It's the stuff of countless TV shows, just as many movies, and fodder for some of the funniest stand-up comedy acts I've heard. It's the other "f" word.
After recently spending a day with my own, and then collapsing in a pile on the couch after their departure -- and this was for a kid's birthday party -- I wondered how it is that these people I call my family can take so much out of me.
"I don't feel this exhausted after spending the day with friends," I thought to myself, kind of horrified at my feelings, and totally perplexed.
"Why was that so hard?" I kept trying to figure out.
After having friends over my house, I usually feel just fine, having had lots of laughs most times, lots of merriment, etc.
So why, then, after hosting my family, is the feeling I'm left with so different? After all, wasn't my family my first real group of friends, so to speak? Shouldn't things be easiest, most comfortable with them?
"Is something wrong with me that I just found it so tiring to be with my family? Is my family that dysfunctional? Is it just me? Do we just not spend enough time together ...?"
But no. I don't spend a ton of time with my friends, either, but whenever we have a planned or even impromptu get-together, it's just so much easier.
And then, as usual, it hit me. The classic perfectionist issue: For perfection-seekers, family is a constant, losing battle. It'll never be perfect. Not in the clean, tidy sense of the word, anyway.
Family is totally imperfect, because as much as it defines who we are, it also defines exactly who we're not. We may be related and have so much that makes us alike, but that doesn't mean we're the same. And that can equal wrinkled and messy.
Despite our best individual attempts to be who we want to be, sometimes family can fly in the face of that, and we'll look at them and wonder, "What the *&%#?"
The very fact that no matter what, they're a part of us, can be endlessly frustrating when you can't for the life of you figure out where they're coming from.
While we can accept the imperfections of our friends because we're probably thinking, if we even notice, "What's it got to do with me?" the imperfections of our family are just too close to home to ignore, aren't they?
For some of us, maybe it's because their imperfections remind of us our own, and that annoys us on a level we're probably not even aware of.
Or maybe it's because were so closely entwined just by the blood running through our veins -- or our shared history, or even our lack of shared history, as the case may be -- that what our family does just cuts deep, holding some kind of meaning for or reflection on ourselves, whether we like it or care to admit it or not.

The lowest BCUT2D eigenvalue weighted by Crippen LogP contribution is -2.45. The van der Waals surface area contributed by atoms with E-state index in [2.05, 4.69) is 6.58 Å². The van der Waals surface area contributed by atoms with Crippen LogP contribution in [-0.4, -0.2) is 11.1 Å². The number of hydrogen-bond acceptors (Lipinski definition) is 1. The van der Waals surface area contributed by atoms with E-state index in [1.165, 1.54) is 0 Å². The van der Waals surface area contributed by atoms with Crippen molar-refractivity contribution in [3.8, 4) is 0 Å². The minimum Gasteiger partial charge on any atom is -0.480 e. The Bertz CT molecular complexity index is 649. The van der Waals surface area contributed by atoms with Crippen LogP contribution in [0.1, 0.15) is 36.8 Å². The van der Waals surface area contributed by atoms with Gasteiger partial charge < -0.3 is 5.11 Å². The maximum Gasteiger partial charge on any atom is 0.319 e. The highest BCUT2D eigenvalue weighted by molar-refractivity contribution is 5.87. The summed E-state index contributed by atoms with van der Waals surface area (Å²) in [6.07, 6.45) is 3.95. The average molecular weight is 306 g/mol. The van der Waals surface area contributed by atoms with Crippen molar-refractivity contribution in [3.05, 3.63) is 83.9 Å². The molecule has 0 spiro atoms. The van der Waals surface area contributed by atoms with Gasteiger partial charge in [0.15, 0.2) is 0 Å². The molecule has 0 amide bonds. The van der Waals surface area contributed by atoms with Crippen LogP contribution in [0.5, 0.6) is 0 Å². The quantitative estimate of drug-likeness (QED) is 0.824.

Sometimes with the fam, the little things don’t just roll off our backs the way they could with a friend. Families are tied together whether we like it or not, whether one of us is being awesome or horrible, funny or annoying, kind or mean. And unless we plan to ditch the family, we just have to deal with it.
Of course, we can address the things that bother us with the offending family members, perhaps even with greater ease than we could with a friend. But this -- for the reasons it bothers us in the first place -- can be even more exhausting, and begs the question, "Is it even worth it?"
Friends can be pains, too, don't get me wrong. But family is supposed to be our place of safety, of security. At least, in a perfect world it would be that way.
But as long as perfect to the perfectionist -- or the over-achiever or the Type A personality, whatever you want to call it -- means neat and orderly and tidy, family will inevitably be exhausting.
If we take a step back, though, and realize that all the years of love, arguments, joys and sorrows could never be orderly, this new perspective might make the imperfect thing we call family just a little bit easier to deal with.
So the next time I find myself wondering, "Where did these people come from?" I'll try to remember this:
"My family is a wrinkled, imperfect mess. They may exhaust me -- and I them -- but they're my family, and they make me, me. The good parts and the bad."